In 1894, French Captain Alfred Dreyfus, a young promising officer, is degraded for spying for Germany, wrongfully convicted of treason and sentenced to life imprisonment at Devil's Island. Among the witnesses to his humiliation is Georges Picquart, who is promoted to run the military counter-intelligence unit that tracked him down. But when Picquart discovers that secrets are still being handed over to the Germans, he is drawn into a dangerous labyrinth of deceit and corruption that threatens not just his honor but his life.Written by
Canon y mus
The film had the strongest opening weekend for Polanski in France in years with 386,000 tickets sold across 545 screens. In its first week of release it topped the box-office charts and sold over 501,000 tickets and in its second week it fell to a respectable 4th place, bringing its two-week-total to 887,000 tickets sold. For comparison: His 2002 Oscar winner The Pianist (2002) sold 1.8 million tickets during its whole run, 2013's Venus in Fur (2013) topped out at 264,000 tickets and 2017's D'après une histoire vraie (2017) only sold 110,000 tickets. Currently, the film has sold more then 1.5 million tickets in France, but it's still in release. See more »
Superb direction, acting, photography; gripping script could have been shorter
The great Polanski is back. This is the inventive and talented director of ROSEMARY'S BABY and THE TENANT returning in style, after a series of minor and forgettable films since CHINAOWN (US 1974).And he does it without the gore of THE TENANT, but certainly with the pervasive terror of ROSEMARY'S BABY -- not because this is a horror occult movie but rather because of the immanent terror embodied by the power of government, and its underhand ways to hold on to power and avoid damage to its image, even if it means wrongly accusing a man of high treason, dishonorably discharging him from military service, and condemning him to an undeserved and long prison sentence.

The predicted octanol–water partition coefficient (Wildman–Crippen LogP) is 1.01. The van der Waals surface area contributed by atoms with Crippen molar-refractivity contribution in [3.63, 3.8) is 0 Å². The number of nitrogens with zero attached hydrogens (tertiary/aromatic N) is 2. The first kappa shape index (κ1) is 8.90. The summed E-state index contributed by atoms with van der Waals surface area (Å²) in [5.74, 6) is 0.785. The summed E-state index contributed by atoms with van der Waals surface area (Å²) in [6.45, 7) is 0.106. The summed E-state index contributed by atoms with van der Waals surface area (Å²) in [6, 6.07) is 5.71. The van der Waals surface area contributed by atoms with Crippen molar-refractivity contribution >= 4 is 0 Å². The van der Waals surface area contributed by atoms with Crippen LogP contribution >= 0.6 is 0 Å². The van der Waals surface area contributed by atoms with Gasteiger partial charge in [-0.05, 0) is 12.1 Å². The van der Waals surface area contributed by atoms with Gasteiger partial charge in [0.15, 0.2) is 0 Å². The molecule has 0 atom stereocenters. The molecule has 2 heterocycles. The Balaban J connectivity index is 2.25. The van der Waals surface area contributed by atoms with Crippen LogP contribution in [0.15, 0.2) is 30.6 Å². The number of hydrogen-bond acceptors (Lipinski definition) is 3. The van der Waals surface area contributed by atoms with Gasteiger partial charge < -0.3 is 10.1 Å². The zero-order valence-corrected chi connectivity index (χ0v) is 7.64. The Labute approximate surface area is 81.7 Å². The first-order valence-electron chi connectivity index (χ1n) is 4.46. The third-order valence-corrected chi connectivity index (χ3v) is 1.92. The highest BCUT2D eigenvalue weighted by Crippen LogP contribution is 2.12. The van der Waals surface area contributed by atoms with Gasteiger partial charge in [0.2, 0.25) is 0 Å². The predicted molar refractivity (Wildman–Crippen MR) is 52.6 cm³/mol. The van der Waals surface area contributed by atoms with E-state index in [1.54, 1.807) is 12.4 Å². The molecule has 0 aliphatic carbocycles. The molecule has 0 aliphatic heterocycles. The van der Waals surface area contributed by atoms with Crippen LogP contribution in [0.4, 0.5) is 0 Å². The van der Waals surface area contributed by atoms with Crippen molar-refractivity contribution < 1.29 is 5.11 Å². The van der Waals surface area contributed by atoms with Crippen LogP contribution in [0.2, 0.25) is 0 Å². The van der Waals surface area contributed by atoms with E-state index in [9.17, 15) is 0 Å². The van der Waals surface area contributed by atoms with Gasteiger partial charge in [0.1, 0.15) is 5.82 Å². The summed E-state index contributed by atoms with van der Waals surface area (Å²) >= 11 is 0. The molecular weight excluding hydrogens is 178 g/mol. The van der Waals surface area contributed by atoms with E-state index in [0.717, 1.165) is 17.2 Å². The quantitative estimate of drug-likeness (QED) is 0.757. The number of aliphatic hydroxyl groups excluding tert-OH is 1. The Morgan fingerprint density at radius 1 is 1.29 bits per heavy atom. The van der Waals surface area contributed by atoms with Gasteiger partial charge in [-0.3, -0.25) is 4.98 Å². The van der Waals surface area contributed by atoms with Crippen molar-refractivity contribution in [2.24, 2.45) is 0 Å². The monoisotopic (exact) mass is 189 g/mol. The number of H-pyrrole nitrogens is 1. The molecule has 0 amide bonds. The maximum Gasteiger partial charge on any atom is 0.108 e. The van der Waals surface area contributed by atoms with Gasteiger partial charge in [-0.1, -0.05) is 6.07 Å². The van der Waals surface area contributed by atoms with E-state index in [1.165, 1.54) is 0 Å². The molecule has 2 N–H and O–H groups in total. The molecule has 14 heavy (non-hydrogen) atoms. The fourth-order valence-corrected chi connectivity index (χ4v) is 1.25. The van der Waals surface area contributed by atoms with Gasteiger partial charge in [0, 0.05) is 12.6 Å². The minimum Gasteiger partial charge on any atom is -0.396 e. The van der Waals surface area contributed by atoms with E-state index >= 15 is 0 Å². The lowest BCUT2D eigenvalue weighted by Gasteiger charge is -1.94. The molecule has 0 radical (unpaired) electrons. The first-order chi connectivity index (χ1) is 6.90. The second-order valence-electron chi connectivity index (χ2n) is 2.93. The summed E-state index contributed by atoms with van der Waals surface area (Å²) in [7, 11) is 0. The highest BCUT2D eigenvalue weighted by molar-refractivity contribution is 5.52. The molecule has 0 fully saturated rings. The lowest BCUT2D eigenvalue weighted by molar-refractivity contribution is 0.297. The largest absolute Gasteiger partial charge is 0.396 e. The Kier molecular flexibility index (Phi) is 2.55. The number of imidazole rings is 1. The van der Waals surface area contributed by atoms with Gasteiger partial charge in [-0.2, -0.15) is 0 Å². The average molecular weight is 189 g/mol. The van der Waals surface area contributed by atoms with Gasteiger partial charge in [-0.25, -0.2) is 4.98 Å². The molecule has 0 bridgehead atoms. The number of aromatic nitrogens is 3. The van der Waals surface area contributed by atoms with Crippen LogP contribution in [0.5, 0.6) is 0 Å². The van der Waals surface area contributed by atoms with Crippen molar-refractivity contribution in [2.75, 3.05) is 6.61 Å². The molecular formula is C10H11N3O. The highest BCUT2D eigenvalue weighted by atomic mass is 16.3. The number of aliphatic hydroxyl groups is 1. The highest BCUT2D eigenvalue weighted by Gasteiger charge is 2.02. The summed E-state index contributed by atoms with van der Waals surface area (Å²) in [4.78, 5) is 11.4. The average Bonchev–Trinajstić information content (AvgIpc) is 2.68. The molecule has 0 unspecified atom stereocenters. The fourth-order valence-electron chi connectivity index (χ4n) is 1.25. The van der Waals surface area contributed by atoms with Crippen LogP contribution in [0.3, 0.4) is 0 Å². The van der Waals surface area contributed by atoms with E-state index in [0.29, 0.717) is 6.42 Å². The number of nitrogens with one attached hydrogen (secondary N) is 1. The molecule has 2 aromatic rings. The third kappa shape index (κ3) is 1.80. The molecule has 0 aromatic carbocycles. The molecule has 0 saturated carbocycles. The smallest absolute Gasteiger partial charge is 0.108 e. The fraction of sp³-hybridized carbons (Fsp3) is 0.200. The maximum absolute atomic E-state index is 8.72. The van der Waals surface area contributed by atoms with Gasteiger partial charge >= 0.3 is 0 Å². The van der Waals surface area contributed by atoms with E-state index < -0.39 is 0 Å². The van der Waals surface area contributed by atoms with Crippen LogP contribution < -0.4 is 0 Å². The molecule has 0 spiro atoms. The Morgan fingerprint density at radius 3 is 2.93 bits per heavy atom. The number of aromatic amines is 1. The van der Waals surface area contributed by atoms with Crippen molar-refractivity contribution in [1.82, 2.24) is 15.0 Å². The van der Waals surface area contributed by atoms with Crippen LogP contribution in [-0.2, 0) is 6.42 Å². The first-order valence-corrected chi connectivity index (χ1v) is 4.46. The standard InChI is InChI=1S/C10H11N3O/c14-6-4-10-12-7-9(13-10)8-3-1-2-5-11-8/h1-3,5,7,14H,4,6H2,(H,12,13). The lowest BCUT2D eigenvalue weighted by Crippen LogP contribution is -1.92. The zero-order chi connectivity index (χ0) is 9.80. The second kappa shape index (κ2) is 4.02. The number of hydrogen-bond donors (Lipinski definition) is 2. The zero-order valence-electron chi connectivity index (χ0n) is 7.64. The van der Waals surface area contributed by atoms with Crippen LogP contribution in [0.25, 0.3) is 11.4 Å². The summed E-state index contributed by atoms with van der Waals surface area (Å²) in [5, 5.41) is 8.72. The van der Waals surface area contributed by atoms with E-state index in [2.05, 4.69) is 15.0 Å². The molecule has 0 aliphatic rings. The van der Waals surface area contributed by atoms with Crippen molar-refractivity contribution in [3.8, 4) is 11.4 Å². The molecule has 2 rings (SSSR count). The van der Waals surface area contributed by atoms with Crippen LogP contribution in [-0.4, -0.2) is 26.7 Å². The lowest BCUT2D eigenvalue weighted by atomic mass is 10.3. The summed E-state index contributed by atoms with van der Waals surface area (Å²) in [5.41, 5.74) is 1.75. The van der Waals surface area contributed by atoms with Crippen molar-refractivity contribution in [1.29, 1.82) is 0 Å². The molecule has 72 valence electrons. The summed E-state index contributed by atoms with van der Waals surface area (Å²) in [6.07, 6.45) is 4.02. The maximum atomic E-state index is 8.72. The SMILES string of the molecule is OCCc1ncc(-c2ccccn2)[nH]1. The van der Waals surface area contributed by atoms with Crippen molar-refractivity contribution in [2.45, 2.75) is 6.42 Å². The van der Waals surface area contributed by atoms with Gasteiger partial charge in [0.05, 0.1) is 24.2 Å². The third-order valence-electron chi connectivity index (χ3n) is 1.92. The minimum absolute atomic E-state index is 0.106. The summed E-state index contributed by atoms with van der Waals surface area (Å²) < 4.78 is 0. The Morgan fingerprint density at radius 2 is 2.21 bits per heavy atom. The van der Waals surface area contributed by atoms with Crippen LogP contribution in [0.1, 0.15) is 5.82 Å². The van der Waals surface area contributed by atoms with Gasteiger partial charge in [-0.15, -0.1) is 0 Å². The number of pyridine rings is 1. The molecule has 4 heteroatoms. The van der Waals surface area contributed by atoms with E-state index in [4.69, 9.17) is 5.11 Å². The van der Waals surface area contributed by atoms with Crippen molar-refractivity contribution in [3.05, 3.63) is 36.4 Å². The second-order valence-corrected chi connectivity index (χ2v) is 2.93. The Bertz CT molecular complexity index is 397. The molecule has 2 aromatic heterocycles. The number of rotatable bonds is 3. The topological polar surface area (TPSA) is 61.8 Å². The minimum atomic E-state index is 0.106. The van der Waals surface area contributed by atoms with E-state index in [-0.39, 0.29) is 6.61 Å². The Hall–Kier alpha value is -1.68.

Polanski has Jewish blood in his veins but, to his credit. he does not turn J'ACCUSE into a study of anti-semitism, which would have been too easy. Picquart (Dujardin) readily admits to Dreyfus at the start that he does not care for Jews but that that would not cause him to deliberately prevent a good soldier serving France to the best of his ability, regardless of racial background.
He lives up to his word and to his conscience - not least because Picquart realizes that his own life is in danger and he has no option but expose the government's ignoble cover-up -- which ultimately rescues Dreyfus from, Devil Island and allows him to recover his good name.
Picquart is superbly played by Dujardin but the entire cast is in top form.
J'ACCUSE also has the great merit of recreating the atmosphere of Paris in the late 19th Century. The attention paid to interiors, door knobs and bells, phaetons and other vehicles of the time, and the cobblestone streets, is awesome.
I certainly recommend J'ACCUSE as a much better than average history lesson, as a social comment that applies to today as it does to France about 130 years ago. It avoids making value judgements, preferring instead to present facts and letting the viewer interpret them. 10/10
48 of 72 people found this review helpful.
Was this review helpful to you?
| Report this